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Super AMOLED vs LCD outdoors visibility comparison: Omnia 7 vs Optimus 7 vs HTC HD2 vs Galaxy S

Here’s  a follow up to my previous Super AMOLED vs LCD comparison (and here) this time comparing the outdoors visibility of both screen technologies on the Samsung Omnia 7 and Galaxy S for the Super AMOLED and the LG Optimus 7 and HTC HD2 for the TFT LCD. There are lots of pictures (after the break) and all where shot with the brightness set to the same settings on all devices (some are  shot with it set to auto and others to full brightness) so it’s a really an apple to apple comparison. As you will see the Super AMOLED is just a tiny bit better that the LCD on the Optimus 7 (the difference is more noticeable in real life thought) but the HD2 is just a giant mirror compare to the other devices (the HTC HD7 has exactly the same screen btw):

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Super AMOLED vs LCD on the Samsung Omnia 7 and LG Optimus 7

Here’s short video update to my previous post about the color banding issue on Super AMOLED screens. Nothing really new here but I just wanted to show you how it looks like in “motion” just in case somebody thought that I doctored the pictures I posted two days ago. The issue here is the RGBG (Red Green Blue Green) PenTile Sub-Pixel arrangement coupled with the insanely high contrast on the Samsung Super-AMOLED panel. To be perfectly clear: according to Samsung’s specs the Super-AMOLED screens are 24bit panels (don’t know about the RGB TFT LCD on the LG but I guess that’s it’s just a 18bit panel that does 24bit with dithering) but I don’t know if Windows Phone 7is being rendered in 16bit or 32bit. If it’s the former, then moving to 32bit could partially fix the problem but Samsung can also do some adjustments to diminish the issue too. video after the break:

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The problem with Super AMOLED screens: Nasty color banding

Samsung’s Super AMOLED screen panel is gorgeous, especially when displaying  Windows Phone 7′s Metro UI (with the drak theme) unfortunately there are several ugly drawbacks. First, you have to live with fuzzy text because of the PenTile Matrix Sub-pixel arrangement. Secondly, you will witness sever color banding, thanks in parts to the same PenTile Matrix (it is RGBG compared to a regular RGB lcd…) and also to the extremely vibrant and high color contrast of the screen. I took two photos to show you how ugly it can look like on the Samsung Omnia 7 vs the regular TFT LCD screen of the LG Optimus 7. This is really a problem especially for developers who now have to pay close attention to the assets they are using when building their applications. I’m not entirely sure if the OS is currently running at 32bit color depth but if I had to guess I would say that it is probably set at 16bit (could be wrong thought). Moving up to 32bit could potentially diminish the problem a bit on Samsung’s AMOLED screens. Samsung can also tweak the amplitude of the modulation of the sub-pixels to reduce the problem. One more picture after the break:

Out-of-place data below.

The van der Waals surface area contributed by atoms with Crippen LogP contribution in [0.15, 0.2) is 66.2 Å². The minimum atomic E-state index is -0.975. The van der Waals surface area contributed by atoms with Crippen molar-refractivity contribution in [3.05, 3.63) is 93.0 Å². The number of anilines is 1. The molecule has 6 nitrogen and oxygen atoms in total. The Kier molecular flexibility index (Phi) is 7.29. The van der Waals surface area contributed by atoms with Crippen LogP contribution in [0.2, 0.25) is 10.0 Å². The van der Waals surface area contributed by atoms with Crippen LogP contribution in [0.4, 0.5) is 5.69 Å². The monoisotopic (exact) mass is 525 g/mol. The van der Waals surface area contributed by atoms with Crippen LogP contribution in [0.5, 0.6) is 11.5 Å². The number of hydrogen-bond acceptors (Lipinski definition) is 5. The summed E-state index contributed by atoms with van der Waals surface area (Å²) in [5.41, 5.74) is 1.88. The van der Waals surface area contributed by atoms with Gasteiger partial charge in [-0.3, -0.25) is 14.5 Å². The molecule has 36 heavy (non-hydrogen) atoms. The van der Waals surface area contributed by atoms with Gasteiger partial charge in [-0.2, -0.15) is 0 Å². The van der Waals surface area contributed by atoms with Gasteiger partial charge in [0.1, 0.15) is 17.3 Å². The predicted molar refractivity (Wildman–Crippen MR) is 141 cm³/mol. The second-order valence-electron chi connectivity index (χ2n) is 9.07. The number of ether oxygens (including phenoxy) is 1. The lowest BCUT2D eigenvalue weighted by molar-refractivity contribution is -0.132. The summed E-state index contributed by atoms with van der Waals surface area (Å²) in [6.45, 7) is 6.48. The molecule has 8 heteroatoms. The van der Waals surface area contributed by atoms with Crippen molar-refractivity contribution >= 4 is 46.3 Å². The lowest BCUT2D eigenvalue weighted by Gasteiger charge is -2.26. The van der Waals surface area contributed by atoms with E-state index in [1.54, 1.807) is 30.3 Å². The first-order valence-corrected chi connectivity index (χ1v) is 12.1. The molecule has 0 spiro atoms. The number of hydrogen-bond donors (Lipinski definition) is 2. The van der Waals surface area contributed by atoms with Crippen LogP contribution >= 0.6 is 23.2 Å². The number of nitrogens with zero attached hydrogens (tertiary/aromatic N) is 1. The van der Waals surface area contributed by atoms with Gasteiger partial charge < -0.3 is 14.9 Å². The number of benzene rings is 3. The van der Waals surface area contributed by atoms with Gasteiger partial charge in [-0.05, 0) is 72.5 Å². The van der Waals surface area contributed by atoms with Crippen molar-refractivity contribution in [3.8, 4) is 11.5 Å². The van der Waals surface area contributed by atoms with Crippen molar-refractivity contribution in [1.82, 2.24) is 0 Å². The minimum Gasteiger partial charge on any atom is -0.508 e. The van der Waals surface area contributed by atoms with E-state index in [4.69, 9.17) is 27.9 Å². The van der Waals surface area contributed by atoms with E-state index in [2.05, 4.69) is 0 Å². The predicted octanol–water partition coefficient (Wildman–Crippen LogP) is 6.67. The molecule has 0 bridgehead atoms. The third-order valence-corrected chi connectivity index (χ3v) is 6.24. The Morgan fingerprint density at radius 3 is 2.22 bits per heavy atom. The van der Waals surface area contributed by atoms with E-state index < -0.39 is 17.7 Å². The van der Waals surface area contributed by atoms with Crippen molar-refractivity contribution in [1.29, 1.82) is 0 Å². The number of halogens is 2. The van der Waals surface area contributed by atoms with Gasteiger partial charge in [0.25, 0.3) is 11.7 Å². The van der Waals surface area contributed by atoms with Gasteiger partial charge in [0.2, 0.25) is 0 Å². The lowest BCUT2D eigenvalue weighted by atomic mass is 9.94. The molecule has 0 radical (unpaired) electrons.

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HTC HD7 vs Samsung Omnia 7 vs HTC 7 Mozart screen comparison

The lucky gals at Engadget have just posted a three way screen comparison of the HTC HD7 vs Samsung Omnia 7 vs HTC 7 Mozart. The first thing you will notice is the perfect blacks on the Omnia 7′s Super-AMOLED compared to the HTC 7 Mozart’s SLCD panel and the Regular TFT-LCD screen of the HTC HD7. No surprise here but you will have to live with the sucky Pentile Matrix sub-pixel arrangement if you what the brightest Windows phone 7 device on the market. And just to be clear, the HTC HD7 uses exactly the same screen has on the original HTC HD2 so the colors feel kinda washed out even compared to other TFT-screens and the viewing angles are the worst of all the WP7 devices that are going on sale this week. More pictures and videos after the break: